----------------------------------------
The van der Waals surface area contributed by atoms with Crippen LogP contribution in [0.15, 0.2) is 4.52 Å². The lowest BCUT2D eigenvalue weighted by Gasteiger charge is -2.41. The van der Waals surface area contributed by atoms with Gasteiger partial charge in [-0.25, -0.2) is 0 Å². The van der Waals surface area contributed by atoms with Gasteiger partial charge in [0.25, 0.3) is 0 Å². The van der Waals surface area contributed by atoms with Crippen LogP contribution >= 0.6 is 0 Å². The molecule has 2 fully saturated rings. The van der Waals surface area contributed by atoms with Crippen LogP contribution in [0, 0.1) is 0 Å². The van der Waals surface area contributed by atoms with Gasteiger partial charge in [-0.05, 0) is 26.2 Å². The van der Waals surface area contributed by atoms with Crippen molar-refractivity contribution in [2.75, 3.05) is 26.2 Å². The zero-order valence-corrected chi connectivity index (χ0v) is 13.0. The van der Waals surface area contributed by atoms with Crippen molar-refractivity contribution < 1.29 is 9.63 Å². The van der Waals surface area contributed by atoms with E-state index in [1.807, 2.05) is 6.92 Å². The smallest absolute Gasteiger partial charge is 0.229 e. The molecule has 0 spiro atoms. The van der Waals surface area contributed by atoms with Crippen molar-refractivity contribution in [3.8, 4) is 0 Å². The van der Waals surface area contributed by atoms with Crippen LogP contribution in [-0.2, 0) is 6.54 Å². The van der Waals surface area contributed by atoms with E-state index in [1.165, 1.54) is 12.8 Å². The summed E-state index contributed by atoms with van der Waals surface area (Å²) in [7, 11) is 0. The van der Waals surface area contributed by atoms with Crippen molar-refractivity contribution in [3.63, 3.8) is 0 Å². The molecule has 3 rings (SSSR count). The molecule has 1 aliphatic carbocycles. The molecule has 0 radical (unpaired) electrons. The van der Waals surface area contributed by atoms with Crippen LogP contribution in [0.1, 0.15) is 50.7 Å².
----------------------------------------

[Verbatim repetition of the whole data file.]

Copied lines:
The van der Waals surface area contributed by atoms with Crippen LogP contribution in [0.15, 0.2) is 4.52 Å². The lowest BCUT2D eigenvalue weighted by Gasteiger charge is -2.41. The van der Waals surface area contributed by atoms with Gasteiger partial charge in [-0.25, -0.2) is 0 Å². The van der Waals surface area contributed by atoms with Gasteiger partial charge in [0.25, 0.3) is 0 Å². The van der Waals surface area contributed by atoms with Crippen LogP contribution >= 0.6 is 0 Å². The molecule has 2 fully saturated rings. The van der Waals surface area contributed by atoms with Crippen LogP contribution in [0, 0.1) is 0 Å². The van der Waals surface area contributed by atoms with Gasteiger partial charge in [-0.05, 0) is 26.2 Å². The van der Waals surface area contributed by atoms with Crippen molar-refractivity contribution in [2.75, 3.05) is 26.2 Å². The zero-order valence-corrected chi connectivity index (χ0v) is 13.0. The van der Waals surface area contributed by atoms with Crippen molar-refractivity contribution < 1.29 is 9.63 Å². The van der Waals surface area contributed by atoms with E-state index in [1.807, 2.05) is 6.92 Å². The smallest absolute Gasteiger partial charge is 0.229 e. The molecule has 0 spiro atoms. The van der Waals surface area contributed by atoms with Crippen molar-refractivity contribution in [3.8, 4) is 0 Å². The van der Waals surface area contributed by atoms with Crippen LogP contribution in [-0.2, 0) is 6.54 Å². The van der Waals surface area contributed by atoms with E-state index in [1.165, 1.54) is 12.8 Å². The summed E-state index contributed by atoms with van der Waals surface area (Å²) in [7, 11) is 0. The van der Waals surface area contributed by atoms with Crippen molar-refractivity contribution in [3.63, 3.8) is 0 Å². The molecule has 3 rings (SSSR count). The molecule has 1 aliphatic carbocycles. The molecule has 0 radical (unpaired) electrons. The van der Waals surface area contributed by atoms with Crippen LogP contribution in [0.1, 0.15) is 50.7 Å².